This image shows the Satelytics methane detection algorithm in action. Using aerial imagery taken by plane, Satelytics was able to detect several leaks at natural gas well pads located in the San Juan Basin methane hotspot.
In August of 2015, we were asked to look at a known leak site for a supermajor oil & gas operator. During the analysis, we discovered two additional leaks that the company was previously unaware of. Here’s an article with imagery and more explanation of a case detecting oil pipeline leaks.
In May of 2016, a supermajor operator discovered a leak of around 88,200 gallons of crude near their Gulf Coast platforms. The leak was discovered by air while transporting employees to the platform. By examining historical data, we determined Satelytics would have discovered the leak upward of four months earlier when the leak was 50% smaller. Here’s an article with imagery and more explanation of a case detecting offshore oil spills.
In February of 2017, we released the world’s first methane detection service platform, and we’re one of the only commercial products that can see methane in high enough resolution to determine individual wells or pipelines that may be responsible.
This image shows a tanker collision off of the coast of Chennai, India and the resulting oil spill. The first image is before analysis, the second image is after analysis showing the wide extent of the spill.
Health, Safety & Environment (HSE, EHS)
Satelytics can be used to monitor resources near oil & gas extraction operations for environmental contamination. We can detect a broad range of heavy metal constituents such as arsenic, copper, barium, manganese, and others that are discharged into the environment as a byproduct of regular operations.
This contamination poses health risks to employees, negatively impacts the environment, and exposes the company to potential regulatory consequences.
Satelytics can monitor remediation activities after contamination has occurred allowing operators to track their progress and provide a regulatory audit trail. In the North Slope region of Alaska, a supermajor oil & gas operator used Satelytics to monitor over 65,000 lakes and small bodies of water (billions of individual pixels) for potential heavy metal contaminants near extraction operations.
How can Satelytics be used for recovering from natural disasters? Can it be used for small community recovery?
As part of the emergency response, Satelytics can analyze areas before and after weather events. Satelytics can be used to ascertain structure and vegetation loss after a disaster, or identify areas where topsoil, riverbanks, and coastlines have eroded and may pose a risk to infrastructure. Satelytics can also be used to map downed power poles and other damaged infrastructure to show disaster recovery crews where to direct their resources.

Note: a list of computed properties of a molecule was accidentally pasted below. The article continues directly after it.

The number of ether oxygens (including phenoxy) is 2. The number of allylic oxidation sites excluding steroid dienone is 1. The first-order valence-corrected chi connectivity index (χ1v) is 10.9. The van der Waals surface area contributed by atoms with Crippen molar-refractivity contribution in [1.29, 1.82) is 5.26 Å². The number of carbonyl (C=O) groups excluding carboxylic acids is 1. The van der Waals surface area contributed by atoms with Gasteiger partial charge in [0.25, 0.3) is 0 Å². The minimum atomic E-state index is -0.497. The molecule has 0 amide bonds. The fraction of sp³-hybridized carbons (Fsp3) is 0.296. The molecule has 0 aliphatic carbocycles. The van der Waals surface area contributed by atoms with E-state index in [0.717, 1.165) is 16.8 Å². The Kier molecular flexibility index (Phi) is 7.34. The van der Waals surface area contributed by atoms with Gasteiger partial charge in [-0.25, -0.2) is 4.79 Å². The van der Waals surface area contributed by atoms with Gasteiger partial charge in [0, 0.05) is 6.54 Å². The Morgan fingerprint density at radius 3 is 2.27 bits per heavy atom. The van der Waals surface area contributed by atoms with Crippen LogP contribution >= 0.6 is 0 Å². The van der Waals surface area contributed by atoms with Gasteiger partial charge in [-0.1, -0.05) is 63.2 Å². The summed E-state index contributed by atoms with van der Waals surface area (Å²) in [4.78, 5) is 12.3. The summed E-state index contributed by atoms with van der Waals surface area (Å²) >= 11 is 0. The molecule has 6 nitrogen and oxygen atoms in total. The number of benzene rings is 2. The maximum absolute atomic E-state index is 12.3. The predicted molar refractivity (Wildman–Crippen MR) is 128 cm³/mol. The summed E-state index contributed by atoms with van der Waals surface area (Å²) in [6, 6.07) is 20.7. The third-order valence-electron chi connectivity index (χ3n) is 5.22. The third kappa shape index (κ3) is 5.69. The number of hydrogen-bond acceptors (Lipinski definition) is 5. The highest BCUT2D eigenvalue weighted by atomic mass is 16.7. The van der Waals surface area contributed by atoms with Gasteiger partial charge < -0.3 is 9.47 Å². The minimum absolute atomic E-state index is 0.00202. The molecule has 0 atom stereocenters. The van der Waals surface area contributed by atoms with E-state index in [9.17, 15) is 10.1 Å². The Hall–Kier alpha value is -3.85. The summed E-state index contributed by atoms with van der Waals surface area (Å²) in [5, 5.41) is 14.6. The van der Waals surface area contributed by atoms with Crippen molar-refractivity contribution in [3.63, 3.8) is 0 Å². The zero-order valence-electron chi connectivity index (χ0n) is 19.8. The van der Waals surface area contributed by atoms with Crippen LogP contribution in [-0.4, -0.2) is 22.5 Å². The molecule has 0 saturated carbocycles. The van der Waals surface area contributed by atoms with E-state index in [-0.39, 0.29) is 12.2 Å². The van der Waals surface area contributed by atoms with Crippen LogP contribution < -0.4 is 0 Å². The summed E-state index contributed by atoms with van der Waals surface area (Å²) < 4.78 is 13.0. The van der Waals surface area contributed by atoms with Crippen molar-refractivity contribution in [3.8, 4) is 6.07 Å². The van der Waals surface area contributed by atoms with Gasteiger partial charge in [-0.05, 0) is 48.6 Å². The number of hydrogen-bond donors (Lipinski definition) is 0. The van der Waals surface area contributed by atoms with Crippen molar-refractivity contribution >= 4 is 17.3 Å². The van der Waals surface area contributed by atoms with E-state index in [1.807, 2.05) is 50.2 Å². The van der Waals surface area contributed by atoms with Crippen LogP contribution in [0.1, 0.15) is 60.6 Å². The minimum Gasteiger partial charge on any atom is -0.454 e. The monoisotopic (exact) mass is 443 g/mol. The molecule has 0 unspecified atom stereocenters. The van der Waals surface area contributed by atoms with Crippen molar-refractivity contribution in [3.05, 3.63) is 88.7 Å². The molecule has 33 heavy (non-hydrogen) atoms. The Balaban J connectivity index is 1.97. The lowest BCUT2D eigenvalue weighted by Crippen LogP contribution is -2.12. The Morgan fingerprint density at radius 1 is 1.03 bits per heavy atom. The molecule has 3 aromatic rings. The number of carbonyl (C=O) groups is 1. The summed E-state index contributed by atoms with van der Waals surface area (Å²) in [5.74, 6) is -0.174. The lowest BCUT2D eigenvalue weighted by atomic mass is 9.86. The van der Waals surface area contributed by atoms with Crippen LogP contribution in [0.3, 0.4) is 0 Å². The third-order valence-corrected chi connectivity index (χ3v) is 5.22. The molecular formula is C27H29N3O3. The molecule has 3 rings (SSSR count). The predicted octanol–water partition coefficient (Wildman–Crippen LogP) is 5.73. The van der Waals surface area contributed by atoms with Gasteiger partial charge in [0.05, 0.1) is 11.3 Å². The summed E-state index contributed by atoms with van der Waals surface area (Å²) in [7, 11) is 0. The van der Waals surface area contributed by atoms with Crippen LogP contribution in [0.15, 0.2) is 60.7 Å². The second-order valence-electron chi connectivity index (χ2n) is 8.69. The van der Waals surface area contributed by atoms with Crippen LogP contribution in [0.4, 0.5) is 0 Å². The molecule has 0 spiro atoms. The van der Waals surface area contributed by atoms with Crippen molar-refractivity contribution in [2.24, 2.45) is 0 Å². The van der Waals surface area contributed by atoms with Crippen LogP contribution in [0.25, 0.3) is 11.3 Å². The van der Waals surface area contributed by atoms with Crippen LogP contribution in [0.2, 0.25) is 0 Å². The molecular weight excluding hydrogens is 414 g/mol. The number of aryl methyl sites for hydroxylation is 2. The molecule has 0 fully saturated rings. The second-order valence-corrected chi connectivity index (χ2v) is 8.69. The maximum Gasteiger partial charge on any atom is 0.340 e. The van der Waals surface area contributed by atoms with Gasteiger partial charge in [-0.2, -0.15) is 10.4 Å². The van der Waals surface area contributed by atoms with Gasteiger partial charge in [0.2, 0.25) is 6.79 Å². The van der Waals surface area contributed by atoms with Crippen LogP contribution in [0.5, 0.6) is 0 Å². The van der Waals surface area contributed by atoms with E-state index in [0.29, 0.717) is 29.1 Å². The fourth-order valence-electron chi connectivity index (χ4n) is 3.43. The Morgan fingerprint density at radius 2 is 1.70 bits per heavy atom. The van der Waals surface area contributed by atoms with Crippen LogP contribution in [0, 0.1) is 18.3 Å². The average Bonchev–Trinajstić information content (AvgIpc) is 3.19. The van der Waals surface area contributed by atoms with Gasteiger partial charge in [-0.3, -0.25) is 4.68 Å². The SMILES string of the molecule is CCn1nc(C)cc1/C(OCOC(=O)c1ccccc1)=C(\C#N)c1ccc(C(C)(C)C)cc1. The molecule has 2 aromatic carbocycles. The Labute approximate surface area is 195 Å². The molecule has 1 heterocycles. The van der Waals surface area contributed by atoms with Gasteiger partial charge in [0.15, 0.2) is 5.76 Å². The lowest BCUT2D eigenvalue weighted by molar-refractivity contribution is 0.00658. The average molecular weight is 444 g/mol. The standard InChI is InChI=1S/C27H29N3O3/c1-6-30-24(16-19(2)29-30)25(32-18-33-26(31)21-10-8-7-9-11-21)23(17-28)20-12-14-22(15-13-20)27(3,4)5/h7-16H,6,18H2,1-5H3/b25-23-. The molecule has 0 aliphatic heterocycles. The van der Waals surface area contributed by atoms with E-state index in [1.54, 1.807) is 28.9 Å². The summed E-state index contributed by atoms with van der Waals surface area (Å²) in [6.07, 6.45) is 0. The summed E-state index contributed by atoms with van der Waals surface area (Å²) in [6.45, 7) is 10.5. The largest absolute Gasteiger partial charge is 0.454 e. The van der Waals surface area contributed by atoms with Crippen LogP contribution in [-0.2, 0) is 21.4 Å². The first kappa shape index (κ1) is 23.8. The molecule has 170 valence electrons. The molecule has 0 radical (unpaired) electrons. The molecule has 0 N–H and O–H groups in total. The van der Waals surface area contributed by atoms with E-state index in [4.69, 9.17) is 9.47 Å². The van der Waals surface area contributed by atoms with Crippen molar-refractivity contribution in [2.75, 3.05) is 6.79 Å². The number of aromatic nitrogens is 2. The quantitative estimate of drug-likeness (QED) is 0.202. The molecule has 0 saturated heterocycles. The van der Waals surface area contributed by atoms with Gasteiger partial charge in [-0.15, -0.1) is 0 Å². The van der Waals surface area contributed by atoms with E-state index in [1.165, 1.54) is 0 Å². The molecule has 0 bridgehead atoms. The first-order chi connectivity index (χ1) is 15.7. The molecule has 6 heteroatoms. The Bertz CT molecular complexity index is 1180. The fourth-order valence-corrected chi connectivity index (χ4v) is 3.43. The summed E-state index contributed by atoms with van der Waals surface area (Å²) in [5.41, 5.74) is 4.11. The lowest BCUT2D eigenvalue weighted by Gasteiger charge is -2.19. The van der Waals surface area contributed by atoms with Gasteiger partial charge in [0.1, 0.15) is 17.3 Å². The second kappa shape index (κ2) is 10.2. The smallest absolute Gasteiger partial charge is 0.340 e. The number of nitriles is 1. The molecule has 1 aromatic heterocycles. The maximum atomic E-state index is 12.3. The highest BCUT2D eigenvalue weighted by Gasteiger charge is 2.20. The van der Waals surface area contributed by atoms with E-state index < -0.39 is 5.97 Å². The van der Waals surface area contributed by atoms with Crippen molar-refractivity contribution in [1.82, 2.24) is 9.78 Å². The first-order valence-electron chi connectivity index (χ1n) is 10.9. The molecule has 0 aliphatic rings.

What are Satelytics’ plans for the future?
As nano-satellites continue to proliferate, we’ll be able to process terabytes of imagery and monitor locations in near-real-time. This is a critical inflection point for Satelytics because it places us on the operational frontlines. At this rate, we could watch an erosion event develop, or a leak take form, in as close to real time as possible allowing operators to react to threats immediately.
We’re really just scratching the surface, and we’re solving new business problems every day.
In February, for example, we released methane detection, and we became one of the first commercial services to offer this capability.
Because we can conduct multiple analyses on the same imagery, multiple departments can share the cost of image acquisition. Integrity departments, risk management, leak detection, vegetation management and others can process the same imagery for different phenomenon, and this list grows as we grow the number of business problems we solve for.
Sean Donegan, CEO & President at Satelytics, has a long history of entrepreneurship in the software industry culminating in the sale of an internationally recognized document management software company and an oil & gas predictive analytics software company.
Allan Adams, Director of Science and Professional Services at Satelytics, has an undergraduate degree in Geology from Grand Valley State University in Michigan and a graduate degree in Geology from Bowling Green State University where he studied under renown remote sensing pioneer, Dr. Robert Vincent.